Desperation boiled over in a crowd of around 200 people in the eastern city of Van on Tuesday. Fists flew and people shoved and pulled each other, trying to grab one of the tents which relief workers handed out from the back of a truck.
"Women in the crowd were hit and kicked as people tried to force their way through to get to the tents, while police tried to establish order.
Turkey has been showered with offers of outside help since the quake, in which 2,262 buildings collapsed, while many people are afraid to re-enter homes with cracked walls and ceilings.
At first, Ankara accepted the offers only from neighboring Iran, Bulgaria and Azerbaijan. However, a foreign ministry official said on Tuesday that it had now requested prefabricated housing and tents from more than 30 countries.
These included Israel, with which relations have been tense since Israel's killing of nine Turks aboard a flotilla bound for the Palestinian enclave of Gaza last year.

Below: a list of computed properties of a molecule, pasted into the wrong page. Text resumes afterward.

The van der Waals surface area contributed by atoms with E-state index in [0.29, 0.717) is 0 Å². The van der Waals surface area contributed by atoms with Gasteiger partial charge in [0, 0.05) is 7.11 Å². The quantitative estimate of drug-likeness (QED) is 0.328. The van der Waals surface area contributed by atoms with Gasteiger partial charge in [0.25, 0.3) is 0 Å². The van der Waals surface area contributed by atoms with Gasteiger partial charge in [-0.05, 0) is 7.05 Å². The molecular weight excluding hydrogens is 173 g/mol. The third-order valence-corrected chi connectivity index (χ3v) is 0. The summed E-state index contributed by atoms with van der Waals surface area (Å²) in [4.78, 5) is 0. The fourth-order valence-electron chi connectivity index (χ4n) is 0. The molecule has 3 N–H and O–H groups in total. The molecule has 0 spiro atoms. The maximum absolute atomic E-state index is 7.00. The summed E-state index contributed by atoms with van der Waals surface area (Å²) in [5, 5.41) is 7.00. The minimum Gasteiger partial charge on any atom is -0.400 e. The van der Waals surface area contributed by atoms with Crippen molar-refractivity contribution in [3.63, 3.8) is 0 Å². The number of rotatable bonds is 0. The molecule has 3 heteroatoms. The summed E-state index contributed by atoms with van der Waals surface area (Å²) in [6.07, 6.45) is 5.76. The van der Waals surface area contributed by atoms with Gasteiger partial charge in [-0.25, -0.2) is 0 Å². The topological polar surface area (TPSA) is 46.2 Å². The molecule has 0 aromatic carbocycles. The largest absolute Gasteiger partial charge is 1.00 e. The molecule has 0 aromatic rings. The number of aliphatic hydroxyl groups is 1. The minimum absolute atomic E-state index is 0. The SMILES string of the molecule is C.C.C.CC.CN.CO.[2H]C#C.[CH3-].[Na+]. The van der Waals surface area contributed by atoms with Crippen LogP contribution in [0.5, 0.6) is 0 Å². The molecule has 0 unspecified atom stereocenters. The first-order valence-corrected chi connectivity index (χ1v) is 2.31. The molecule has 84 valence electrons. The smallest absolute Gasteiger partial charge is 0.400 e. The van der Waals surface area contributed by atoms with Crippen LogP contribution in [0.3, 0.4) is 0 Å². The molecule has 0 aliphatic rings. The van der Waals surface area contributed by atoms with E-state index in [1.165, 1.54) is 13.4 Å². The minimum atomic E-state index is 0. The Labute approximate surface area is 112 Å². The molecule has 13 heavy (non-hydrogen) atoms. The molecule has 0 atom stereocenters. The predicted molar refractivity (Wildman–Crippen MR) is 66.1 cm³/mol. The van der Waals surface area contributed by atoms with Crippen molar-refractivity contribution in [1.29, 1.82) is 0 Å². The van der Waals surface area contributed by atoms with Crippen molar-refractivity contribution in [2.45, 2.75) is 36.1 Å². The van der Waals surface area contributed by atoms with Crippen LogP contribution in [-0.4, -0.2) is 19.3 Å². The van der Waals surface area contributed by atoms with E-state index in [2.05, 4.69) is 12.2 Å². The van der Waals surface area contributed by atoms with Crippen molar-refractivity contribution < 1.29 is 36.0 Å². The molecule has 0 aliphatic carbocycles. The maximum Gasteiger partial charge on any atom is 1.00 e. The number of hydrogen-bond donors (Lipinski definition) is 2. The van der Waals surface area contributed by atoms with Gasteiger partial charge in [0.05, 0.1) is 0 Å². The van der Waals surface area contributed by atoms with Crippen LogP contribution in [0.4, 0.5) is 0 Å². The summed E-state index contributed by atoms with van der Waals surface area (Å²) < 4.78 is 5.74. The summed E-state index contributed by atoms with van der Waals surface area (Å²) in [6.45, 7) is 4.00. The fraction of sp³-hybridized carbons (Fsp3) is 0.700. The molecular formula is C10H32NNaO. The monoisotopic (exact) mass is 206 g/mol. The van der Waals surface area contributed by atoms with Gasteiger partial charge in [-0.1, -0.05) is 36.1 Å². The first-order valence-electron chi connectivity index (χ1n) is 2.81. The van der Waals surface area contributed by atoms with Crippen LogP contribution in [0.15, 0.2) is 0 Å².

The death toll from the 7.2-magnitude quake rose to 459, with 1,352 injured, the Disaster and Emergency Administration said. The final count was likely to rise further as many people were still missing.
The urgency to find shelter has been heightened by worsening weather. Temperatures are falling to zero at night and rain poured down on Tuesday, with winter snows expected to start falling within a month.
A young man in his twenties complained that the tents were being sold at a nearby government shop for 200 lira, or around $110. He said the shop assistant was selling them to friends for a cheaper price and he decided against buying.
The Red Crescent distributed up to 13,000 tents, and was preparing to provide temporary shelter for about 40,000 people, although there were no reliable estimates of the number of destitute people.
"I don't think the Red Crescent was successful enough in giving away tents. There is a problem on that matter," Huseyin Celik, AK's deputy chairman, said on Monday. "I apologize to our people."